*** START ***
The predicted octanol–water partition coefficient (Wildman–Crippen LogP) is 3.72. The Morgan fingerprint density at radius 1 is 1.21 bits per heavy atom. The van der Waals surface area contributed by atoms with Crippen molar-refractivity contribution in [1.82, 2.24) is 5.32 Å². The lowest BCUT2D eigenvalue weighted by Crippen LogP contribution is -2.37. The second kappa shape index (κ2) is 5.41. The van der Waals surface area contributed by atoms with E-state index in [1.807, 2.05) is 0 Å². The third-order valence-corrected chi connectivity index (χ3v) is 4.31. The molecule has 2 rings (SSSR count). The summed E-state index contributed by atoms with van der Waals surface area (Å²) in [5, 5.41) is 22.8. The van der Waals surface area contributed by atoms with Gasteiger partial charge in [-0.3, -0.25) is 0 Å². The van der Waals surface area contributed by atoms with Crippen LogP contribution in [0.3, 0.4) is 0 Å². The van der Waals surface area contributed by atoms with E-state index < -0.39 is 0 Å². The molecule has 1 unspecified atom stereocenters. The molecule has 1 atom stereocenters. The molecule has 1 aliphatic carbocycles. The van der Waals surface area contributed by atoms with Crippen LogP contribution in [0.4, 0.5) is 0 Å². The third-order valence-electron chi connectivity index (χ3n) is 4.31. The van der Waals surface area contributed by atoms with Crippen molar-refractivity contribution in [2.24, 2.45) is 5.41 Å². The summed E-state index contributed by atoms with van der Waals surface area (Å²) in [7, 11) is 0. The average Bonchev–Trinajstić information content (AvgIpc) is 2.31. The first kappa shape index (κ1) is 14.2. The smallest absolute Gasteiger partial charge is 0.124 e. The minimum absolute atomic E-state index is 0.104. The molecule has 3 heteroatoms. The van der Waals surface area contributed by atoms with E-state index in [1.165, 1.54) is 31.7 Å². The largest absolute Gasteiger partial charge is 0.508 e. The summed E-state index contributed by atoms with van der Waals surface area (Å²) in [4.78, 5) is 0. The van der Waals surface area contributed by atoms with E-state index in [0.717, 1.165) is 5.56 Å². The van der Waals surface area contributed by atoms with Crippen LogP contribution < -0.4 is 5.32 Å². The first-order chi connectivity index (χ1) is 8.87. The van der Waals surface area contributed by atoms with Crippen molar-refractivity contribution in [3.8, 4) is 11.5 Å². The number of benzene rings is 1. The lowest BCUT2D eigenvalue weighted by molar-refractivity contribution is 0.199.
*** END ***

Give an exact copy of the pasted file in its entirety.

The predicted octanol–water partition coefficient (Wildman–Crippen LogP) is 3.72. The Morgan fingerprint density at radius 1 is 1.21 bits per heavy atom. The van der Waals surface area contributed by atoms with Crippen molar-refractivity contribution in [1.82, 2.24) is 5.32 Å². The lowest BCUT2D eigenvalue weighted by Crippen LogP contribution is -2.37. The second kappa shape index (κ2) is 5.41. The van der Waals surface area contributed by atoms with E-state index in [1.807, 2.05) is 0 Å². The third-order valence-corrected chi connectivity index (χ3v) is 4.31. The molecule has 2 rings (SSSR count). The summed E-state index contributed by atoms with van der Waals surface area (Å²) in [5, 5.41) is 22.8. The van der Waals surface area contributed by atoms with Gasteiger partial charge in [-0.3, -0.25) is 0 Å². The van der Waals surface area contributed by atoms with Crippen LogP contribution in [0.3, 0.4) is 0 Å². The van der Waals surface area contributed by atoms with E-state index < -0.39 is 0 Å². The molecule has 1 unspecified atom stereocenters. The molecule has 1 atom stereocenters. The molecule has 1 aliphatic carbocycles. The van der Waals surface area contributed by atoms with Crippen LogP contribution in [0.4, 0.5) is 0 Å². The third-order valence-electron chi connectivity index (χ3n) is 4.31. The van der Waals surface area contributed by atoms with Crippen molar-refractivity contribution in [2.24, 2.45) is 5.41 Å². The summed E-state index contributed by atoms with van der Waals surface area (Å²) in [7, 11) is 0. The average Bonchev–Trinajstić information content (AvgIpc) is 2.31. The first kappa shape index (κ1) is 14.2. The smallest absolute Gasteiger partial charge is 0.124 e. The minimum absolute atomic E-state index is 0.104. The molecule has 3 heteroatoms. The van der Waals surface area contributed by atoms with E-state index in [1.165, 1.54) is 31.7 Å². The largest absolute Gasteiger partial charge is 0.508 e. The summed E-state index contributed by atoms with van der Waals surface area (Å²) in [4.78, 5) is 0. The van der Waals surface area contributed by atoms with E-state index in [0.717, 1.165) is 5.56 Å². The van der Waals surface area contributed by atoms with Crippen LogP contribution < -0.4 is 5.32 Å². The first-order chi connectivity index (χ1) is 8.87. The van der Waals surface area contributed by atoms with Crippen molar-refractivity contribution in [3.8, 4) is 11.5 Å². The number of benzene rings is 1. The lowest BCUT2D eigenvalue weighted by molar-refractivity contribution is 0.199.